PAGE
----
“The ARU have assembled a Sports Science team, and a portion of the money will be going to them for the study of brain related injuries every year, and we also contribute to other charities and services, the most important being the Westpac Rescue helicopter service,” says Nankivell. “It was they who took Nick from Quirindi to the hospital in Newcastle that day, and if he did have a fighting chance at all, it wouldn’t have been possible without them. The availability of that service, particularly for those people living out in the sticks, is invaluable.
“The ARU have been fantastic in helping us to get the message out there about what we’re trying to do, and in giving us good direction in terms of who to speak to. We know what we want to do but not necessarily how to go about it, and they’ve been really helpful in analysing where we should be focusing our energy. It’s a relationship that I think will only get better and better as we go along.”
Part of the initial research has led to the introduction of the ‘blue card’, a tool for referees to use if they suspect any player of suffering an on-field concussion. It is a system that has been trialled in Newcastle, the Hunter region, the ACT and New Zealand provincial rugby with positive results, and is now being rolled out in other areas.
“The blue card trial is just one of the ARU’s many initiatives to improve player welfare and safety in our game, and follows over two years of extensive research on concussion and concussion management from World Rugby down through each nation,” explains ARU chief medical officer Warren McDonald.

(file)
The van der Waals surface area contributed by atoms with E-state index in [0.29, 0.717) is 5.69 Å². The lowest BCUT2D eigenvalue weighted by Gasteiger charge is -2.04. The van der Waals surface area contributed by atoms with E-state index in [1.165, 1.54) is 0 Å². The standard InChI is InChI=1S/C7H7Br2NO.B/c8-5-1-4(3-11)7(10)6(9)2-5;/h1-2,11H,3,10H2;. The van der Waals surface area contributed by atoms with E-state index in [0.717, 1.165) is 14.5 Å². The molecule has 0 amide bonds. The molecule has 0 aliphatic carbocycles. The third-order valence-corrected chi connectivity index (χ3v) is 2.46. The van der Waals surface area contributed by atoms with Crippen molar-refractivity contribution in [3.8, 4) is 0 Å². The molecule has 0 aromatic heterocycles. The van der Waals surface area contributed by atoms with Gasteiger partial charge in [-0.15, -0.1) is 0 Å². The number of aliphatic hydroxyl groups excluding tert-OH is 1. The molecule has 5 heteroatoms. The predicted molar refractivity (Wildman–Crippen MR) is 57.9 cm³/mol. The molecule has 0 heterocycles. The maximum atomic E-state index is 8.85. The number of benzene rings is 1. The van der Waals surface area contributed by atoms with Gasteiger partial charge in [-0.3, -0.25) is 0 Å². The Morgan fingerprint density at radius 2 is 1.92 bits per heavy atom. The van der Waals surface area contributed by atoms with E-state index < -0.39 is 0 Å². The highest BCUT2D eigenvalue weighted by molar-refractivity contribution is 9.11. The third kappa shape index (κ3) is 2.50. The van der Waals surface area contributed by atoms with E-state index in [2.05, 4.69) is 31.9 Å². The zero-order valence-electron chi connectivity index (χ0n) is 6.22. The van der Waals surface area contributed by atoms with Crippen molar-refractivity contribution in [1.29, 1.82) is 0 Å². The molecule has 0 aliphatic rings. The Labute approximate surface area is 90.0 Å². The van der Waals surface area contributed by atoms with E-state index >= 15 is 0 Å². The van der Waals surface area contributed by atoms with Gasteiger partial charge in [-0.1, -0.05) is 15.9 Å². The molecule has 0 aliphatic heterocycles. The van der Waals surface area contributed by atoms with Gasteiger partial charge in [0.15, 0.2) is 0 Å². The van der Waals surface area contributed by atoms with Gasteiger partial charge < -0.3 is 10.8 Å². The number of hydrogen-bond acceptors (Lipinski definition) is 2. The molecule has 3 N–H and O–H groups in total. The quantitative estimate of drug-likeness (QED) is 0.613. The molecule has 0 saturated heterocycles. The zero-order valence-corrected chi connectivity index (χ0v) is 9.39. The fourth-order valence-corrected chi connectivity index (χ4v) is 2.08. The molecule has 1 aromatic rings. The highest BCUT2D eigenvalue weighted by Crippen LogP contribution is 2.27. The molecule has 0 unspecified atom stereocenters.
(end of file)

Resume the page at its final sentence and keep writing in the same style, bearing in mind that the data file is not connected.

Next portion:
“Our concussion guidelines are there to ensure that everyone in our game is educated on how to manage concussion, and ultimately the aim is to gather feedback from the upcoming trials and work towards rolling out the blue card system nationally across our grassroots competitions at both junior and senior level.
“The blue card is a visual cue that a player has a suspected concussion and they will be removed from the field of play and won’t be coming back that day. It’s about recognising and removing a player that is suffering the effects of a head knock.”
Once a player has been shown a blue card, he/she must follow clear to play protocols. These include a minimum of 24 hours rest, a minimum stand down period of 12 days for adults and 19 for children, a graduated return to play program and a medical clearance. Given their input, it is no surprise that the introduction of the blue card for this year’s Toothy Tens, has been warmly welcomed by all involved with the Nick Tooth Foundation.